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Norlaine Thomas @Norlaine
, 17 tweets, 3 min read Read on Twitter
If these healing lodges are so effective... I mean, something like 22 killers of children have been transferred to these lodges over the past 7 years or so (yes, it happened while the CPC was in power too),... 1/17 #cdnpoli
Then there must be clinical evidence that these settings are very effective in treating and rehabilitating even those offenders who have committed really heinous crimes. I doubt these decisions are made all willy nilly. So they must have a positive track record... 2/17
So, if these healing lodges are so effective, instead of fighting about who deserves the opportunity to heal & move towards being contributing citizens, shouldn't we be trying to restructure our corrections system so that every incarcerated person has this opportunity? 3/17
Don't we want as many people as possible who have made mistakes, big and small, many of whom have complex challenges, to emerge from our corrections system equipped to succeed in society? 4/17
I mean, either you want safer communities and low recidivism, or you have some other motive altogether. 5/17
There is a lengthy history of results that show that methods of rehabilitation used in Scandinavian countries work in reducing recidivism. And just as much or more evidence that the NA incarceration/punishment model does not. 6/17
If your goal is to make communities safer and reduce recidivism, it is logical to assume that you will look for the model that best achieves this goal, right? There are several models out there that have a proven track record of success. 7/17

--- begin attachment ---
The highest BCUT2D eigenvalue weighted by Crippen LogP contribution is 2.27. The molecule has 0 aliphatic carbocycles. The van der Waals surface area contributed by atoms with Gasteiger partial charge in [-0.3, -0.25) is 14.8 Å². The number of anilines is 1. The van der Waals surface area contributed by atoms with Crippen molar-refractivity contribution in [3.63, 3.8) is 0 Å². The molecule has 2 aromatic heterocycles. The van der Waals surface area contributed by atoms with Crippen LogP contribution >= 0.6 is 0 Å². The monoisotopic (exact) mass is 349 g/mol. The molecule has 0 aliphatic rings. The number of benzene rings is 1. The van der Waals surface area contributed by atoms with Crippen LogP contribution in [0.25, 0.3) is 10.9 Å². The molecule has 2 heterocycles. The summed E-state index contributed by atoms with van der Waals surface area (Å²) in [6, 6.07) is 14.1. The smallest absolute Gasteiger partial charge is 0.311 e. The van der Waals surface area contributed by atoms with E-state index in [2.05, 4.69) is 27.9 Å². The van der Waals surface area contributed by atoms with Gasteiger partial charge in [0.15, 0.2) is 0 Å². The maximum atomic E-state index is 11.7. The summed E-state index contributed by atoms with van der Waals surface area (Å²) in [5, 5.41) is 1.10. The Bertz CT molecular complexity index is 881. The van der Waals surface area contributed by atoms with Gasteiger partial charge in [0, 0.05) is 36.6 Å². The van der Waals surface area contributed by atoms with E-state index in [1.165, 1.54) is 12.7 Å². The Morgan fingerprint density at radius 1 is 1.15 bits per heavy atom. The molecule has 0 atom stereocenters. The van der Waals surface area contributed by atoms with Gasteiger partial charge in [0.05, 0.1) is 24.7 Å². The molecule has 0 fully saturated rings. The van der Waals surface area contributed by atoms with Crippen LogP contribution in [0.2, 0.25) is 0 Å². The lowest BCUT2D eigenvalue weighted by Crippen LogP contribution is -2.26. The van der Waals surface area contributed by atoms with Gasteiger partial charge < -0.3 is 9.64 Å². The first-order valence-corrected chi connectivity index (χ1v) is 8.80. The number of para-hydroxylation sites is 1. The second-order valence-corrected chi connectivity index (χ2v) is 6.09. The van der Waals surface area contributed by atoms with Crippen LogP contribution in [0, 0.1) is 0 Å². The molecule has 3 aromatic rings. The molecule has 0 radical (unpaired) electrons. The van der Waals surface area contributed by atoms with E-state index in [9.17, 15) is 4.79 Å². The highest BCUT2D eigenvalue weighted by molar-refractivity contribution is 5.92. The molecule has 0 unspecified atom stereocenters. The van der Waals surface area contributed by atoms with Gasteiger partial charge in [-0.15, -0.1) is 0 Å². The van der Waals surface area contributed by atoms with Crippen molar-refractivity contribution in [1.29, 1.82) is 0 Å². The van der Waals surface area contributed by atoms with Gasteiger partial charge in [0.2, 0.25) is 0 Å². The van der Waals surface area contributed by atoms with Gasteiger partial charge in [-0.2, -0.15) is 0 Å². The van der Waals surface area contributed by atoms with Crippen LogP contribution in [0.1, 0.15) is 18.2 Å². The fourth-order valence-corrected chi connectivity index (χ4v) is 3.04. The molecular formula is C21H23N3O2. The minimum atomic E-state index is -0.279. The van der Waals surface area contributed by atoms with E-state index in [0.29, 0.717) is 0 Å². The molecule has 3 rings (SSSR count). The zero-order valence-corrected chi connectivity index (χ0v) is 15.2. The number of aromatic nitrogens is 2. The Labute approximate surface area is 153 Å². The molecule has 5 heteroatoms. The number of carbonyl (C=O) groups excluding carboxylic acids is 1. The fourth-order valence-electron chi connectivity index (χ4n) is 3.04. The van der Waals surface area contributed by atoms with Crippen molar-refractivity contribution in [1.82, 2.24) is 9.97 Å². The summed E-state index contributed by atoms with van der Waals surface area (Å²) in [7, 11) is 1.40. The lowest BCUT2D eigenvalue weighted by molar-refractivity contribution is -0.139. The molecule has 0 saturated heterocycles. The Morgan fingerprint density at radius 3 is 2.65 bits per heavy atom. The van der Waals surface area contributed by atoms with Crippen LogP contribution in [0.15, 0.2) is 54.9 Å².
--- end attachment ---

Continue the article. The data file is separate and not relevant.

The Scandinavian model, in which a convicted person loses their liberty. That is the consequence. They are not underfed, poorly housed, or subject to violence. Instead, they engage in programs that will give them the life skills they need to be successful upon release. 8/17
Also, there is the reconciliation model, which has been used successfully to re-integrate child soldiers back into their community. Norway, following the Scandinavian model, has shown a very low rate of recidivism. 20% compared with Canada (40%) and the US (~50%). 9/17
An analogy: If you have a child who is doing poorly in math, you can yell at them, ground them, punish them in many different ways. Often this does not improve the math scores. Besides the fact that it makes the kid dislike math even more, it doesn't address real causes. 10/17
A child may be doing poorly in school because they need a tutor who can explain the concepts in a way that suits the child's learning style. The child may be stressed b/c of family conflict, bullying, illness in the family. There could be a physical cause, ...11/17
Maybe the child needs glasses and can't see what the teacher is doing on the board. Maybe there is an undiagnosed learning disability like dyslexia. Maybe it's as simple as sleep and nutrition. But no amount of punishment will address these things. 12/17
The same is true of inmates. A huge proportion of incarcerated individuals have complex underlying problems, from addiction & mental health issues to poverty, abuse, family instability, lack of education, & social alienation. No amount of punishment will "fix" these things 13/17
If we don't address the real problems, how can we expect any different outcomes when a convict is released? If we put people who have failed society into a dehumanising system, how do we expect them to emerge as better people? 14/17
No one is suggesting putting convicts into 5-star hotels and bringing them room service. Rehab, and undergoing counselling, and receiving education, and growing as a person are all hard work. 15/17
But, if we truly want safer communities, we shouldn't be bickering about who is worthy of rehabilitation. We shouldn't give in to the baser urges to retaliate. Retribution is not an effective solution. 16/17
Instead, we should be working to recreate our correctional system to give all inmates the opportunity to turn their lives around and come back into their communities with the life skills they need to succeed. That is what makes communities safer. 17/17
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